The beginning of Canadian winter is a fun and magical time. However, this can lead to forgetting the hidden dangers of snow and ice. Check out these 8 tips to keep you safe this winter.
Tip 1: Wear the Appropriate Winter Gear
The first step to being prepared this winter is wearing the proper clothing. Make sure you are wearing proper winter boots to reduce slipping on ice, a warm jacket, dry mittens, socks, and a hat.
Tip 2: Keep Entranceways & Sidewalks Clear
Make sure areas that have frequent foot traffic are cleared. Keep entranceways clear of snow and ice when possible. If you see possible hazards, report them to your landlord, employer, or the city.
Tip 3: Distance Yourself from Other Motorists
Driving in snowy conditions can be scary. Our advice is to give yourself ample time to reach your destination and keep a good distance between you and other cars to avoid a collision.
Tip 4: Wear Reflective Clothing
The arrival of winter brings shorter days and longer nights. Being a pedestrian when it is dark is unavoidable this time of year. Wearing something reflective isn’t a bad idea to keep yourself visible to traffic. When walking your dog, a light-up or reflective collar isn’t a bad idea.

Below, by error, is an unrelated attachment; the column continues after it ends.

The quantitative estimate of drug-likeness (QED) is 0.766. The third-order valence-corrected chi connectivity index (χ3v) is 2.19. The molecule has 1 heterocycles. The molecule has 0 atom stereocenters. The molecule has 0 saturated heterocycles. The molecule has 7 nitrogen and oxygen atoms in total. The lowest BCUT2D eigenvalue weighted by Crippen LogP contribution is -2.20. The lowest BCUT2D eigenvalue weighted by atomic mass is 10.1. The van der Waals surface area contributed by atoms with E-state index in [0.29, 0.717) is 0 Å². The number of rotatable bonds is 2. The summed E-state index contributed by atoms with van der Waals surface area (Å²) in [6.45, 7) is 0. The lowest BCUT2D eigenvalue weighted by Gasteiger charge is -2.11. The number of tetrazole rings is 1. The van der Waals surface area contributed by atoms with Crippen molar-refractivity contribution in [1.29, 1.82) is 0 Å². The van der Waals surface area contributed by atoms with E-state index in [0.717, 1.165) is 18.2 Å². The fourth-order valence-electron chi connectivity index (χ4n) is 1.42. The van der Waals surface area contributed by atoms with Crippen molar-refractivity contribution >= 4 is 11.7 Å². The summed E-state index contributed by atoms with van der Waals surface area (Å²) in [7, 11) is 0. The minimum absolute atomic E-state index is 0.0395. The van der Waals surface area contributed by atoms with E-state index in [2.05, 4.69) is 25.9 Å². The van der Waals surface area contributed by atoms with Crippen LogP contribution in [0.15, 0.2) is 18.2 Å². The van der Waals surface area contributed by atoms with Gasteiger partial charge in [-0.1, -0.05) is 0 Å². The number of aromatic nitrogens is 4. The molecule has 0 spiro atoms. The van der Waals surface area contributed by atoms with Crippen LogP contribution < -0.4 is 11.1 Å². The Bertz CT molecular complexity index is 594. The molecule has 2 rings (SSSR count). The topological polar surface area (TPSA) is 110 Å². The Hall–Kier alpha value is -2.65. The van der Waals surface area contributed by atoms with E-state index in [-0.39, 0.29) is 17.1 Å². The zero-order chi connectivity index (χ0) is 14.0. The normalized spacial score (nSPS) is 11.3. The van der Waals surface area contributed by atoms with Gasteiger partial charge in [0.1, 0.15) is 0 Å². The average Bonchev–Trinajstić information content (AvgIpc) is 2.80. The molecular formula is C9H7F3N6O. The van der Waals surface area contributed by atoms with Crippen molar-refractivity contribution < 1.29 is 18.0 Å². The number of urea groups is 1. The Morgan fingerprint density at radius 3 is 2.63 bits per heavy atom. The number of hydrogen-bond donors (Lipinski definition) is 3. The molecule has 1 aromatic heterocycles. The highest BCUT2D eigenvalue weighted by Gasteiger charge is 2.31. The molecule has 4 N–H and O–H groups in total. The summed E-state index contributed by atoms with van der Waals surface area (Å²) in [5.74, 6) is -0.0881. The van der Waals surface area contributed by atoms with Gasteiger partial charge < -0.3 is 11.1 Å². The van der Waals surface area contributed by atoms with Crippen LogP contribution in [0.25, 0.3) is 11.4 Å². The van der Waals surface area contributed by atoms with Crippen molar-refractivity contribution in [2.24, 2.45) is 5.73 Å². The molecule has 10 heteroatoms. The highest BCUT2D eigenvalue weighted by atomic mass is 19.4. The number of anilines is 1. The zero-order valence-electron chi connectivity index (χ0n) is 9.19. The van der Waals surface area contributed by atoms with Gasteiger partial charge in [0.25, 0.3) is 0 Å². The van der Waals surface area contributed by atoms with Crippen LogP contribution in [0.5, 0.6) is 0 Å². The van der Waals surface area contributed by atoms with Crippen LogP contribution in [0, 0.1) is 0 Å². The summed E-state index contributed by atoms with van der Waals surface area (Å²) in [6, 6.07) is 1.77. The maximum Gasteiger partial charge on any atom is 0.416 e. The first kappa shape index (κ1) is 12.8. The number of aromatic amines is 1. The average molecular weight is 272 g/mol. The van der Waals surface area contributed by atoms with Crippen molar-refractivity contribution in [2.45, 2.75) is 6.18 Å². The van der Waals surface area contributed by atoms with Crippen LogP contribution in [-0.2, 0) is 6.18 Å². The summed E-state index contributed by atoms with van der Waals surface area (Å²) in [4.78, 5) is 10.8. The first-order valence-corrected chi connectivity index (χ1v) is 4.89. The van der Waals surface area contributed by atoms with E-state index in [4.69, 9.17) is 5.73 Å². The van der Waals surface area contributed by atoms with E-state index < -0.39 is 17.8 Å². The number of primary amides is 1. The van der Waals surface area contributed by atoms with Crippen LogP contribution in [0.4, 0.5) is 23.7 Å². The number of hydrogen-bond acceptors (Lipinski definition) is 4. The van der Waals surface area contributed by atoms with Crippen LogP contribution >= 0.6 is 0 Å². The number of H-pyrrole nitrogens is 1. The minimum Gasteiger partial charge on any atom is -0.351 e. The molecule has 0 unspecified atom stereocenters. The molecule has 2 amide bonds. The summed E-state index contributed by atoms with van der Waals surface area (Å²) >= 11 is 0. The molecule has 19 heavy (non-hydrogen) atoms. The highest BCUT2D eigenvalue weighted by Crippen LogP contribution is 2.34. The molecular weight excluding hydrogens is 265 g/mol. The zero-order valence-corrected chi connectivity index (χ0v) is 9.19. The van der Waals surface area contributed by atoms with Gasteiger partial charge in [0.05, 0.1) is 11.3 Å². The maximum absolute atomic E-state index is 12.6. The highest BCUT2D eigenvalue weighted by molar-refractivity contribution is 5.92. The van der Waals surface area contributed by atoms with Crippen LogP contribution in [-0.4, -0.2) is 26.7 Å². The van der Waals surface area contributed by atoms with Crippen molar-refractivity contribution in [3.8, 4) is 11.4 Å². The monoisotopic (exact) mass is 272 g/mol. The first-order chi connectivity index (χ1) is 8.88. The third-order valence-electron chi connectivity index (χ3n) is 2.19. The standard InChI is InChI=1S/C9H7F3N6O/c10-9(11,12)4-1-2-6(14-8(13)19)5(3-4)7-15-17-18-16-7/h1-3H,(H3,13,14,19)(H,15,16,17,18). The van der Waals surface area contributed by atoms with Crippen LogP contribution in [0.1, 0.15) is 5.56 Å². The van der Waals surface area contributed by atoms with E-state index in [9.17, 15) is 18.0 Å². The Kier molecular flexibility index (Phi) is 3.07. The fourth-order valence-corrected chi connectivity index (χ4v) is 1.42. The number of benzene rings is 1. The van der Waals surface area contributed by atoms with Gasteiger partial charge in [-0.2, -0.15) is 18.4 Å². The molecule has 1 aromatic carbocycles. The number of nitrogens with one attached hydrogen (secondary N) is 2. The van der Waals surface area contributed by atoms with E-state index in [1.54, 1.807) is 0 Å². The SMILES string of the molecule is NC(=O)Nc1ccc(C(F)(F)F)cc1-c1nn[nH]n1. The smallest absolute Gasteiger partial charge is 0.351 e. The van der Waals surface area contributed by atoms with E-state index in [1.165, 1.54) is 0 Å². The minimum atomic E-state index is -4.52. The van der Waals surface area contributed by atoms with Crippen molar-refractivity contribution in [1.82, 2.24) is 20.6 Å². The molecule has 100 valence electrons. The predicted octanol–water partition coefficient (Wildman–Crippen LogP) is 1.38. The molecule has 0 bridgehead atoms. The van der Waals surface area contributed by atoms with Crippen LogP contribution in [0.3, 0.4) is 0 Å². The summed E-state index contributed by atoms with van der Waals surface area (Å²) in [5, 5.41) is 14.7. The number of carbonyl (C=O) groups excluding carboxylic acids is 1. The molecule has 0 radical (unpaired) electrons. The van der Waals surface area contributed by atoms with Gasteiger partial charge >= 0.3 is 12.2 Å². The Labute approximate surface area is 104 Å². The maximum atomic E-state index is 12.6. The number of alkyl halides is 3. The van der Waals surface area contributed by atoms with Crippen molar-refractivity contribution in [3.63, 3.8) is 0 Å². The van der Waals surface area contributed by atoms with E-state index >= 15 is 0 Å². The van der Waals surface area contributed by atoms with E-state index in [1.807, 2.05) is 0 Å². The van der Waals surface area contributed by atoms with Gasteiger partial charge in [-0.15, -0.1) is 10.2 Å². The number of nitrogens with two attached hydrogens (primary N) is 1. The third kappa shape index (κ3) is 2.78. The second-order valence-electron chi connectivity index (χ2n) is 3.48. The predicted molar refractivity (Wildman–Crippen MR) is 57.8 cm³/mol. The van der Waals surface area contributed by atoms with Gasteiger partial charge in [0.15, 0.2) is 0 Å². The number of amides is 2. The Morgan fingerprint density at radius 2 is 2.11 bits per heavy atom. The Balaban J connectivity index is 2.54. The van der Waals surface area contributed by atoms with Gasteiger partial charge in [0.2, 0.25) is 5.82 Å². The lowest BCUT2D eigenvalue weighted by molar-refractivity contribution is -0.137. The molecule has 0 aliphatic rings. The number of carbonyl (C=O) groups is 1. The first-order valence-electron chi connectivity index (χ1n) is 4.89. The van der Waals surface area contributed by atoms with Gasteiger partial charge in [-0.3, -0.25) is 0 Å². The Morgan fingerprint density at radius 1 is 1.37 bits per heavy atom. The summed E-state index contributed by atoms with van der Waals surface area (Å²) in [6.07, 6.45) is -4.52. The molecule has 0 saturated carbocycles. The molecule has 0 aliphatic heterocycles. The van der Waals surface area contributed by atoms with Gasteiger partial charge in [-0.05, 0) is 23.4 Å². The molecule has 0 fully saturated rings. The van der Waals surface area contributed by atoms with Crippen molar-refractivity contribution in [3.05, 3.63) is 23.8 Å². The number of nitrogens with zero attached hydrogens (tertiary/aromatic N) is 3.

Tip 5: Enjoy Winter Activities During the Day
Snow means tobogganing and other fun winter sports. Avoid preventable accidents by only sledding during the day. This way you have the best visibility possible concerning any hazards that may be in the way.
Tip 6: Ride Your Bike on Wet Pavement Only
If cycling in the winter, don’t ride over snow because it could be hiding ice. Always try and ride on wet or dry pavement if possible.
Tip 7: Have an Emergency Kit in Your Vehicle
Always be prepared to be out in the cold longer than anticipated. If your car was to break down, having an emergency kit with things like a flashlight, water bottles, non-perishable snacks, extra clothes, and blankets is a great idea. In case you get stuck, keep an extra shovel and a bag of sand to help with traction.
Tip 8: Take Pictures of Accident Locations
If you have fallen on some ice, make sure you take photos of the area. Weather changes rapidly in the winter, and snow and ice can melt by noon. Without a photo, the ice could have already melted, and you won’t have any proof if you decide to take the injury to the court.
Always be mindful of the weather conditions before leaving your home or work, but don’t let fear stop you from enjoying the winter Canadian landscape this year! Enjoy your winter activities and stay safe. If you or anyone you know is injured this winter, don’t hesitate to reach out to Zuber Brioux.